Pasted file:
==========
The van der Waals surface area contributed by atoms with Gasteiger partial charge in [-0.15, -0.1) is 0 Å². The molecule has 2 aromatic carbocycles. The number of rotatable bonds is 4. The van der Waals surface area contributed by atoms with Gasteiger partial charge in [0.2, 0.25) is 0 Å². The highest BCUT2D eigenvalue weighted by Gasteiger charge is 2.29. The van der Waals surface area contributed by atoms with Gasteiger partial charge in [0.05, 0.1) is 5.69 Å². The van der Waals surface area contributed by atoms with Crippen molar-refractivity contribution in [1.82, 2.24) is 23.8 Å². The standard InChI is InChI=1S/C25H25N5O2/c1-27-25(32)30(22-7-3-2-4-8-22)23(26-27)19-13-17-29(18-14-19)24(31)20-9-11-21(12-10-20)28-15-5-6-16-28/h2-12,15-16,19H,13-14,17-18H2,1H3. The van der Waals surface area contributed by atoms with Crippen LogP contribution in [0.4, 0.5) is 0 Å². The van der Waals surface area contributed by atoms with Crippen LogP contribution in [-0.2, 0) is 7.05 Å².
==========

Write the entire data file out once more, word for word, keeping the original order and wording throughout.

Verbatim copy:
The van der Waals surface area contributed by atoms with Gasteiger partial charge in [-0.15, -0.1) is 0 Å². The molecule has 2 aromatic carbocycles. The number of rotatable bonds is 4. The van der Waals surface area contributed by atoms with Gasteiger partial charge in [0.2, 0.25) is 0 Å². The highest BCUT2D eigenvalue weighted by Gasteiger charge is 2.29. The van der Waals surface area contributed by atoms with Gasteiger partial charge in [0.05, 0.1) is 5.69 Å². The van der Waals surface area contributed by atoms with Crippen molar-refractivity contribution in [1.82, 2.24) is 23.8 Å². The standard InChI is InChI=1S/C25H25N5O2/c1-27-25(32)30(22-7-3-2-4-8-22)23(26-27)19-13-17-29(18-14-19)24(31)20-9-11-21(12-10-20)28-15-5-6-16-28/h2-12,15-16,19H,13-14,17-18H2,1H3. The van der Waals surface area contributed by atoms with Crippen LogP contribution in [0.4, 0.5) is 0 Å². The van der Waals surface area contributed by atoms with Crippen LogP contribution in [-0.2, 0) is 7.05 Å².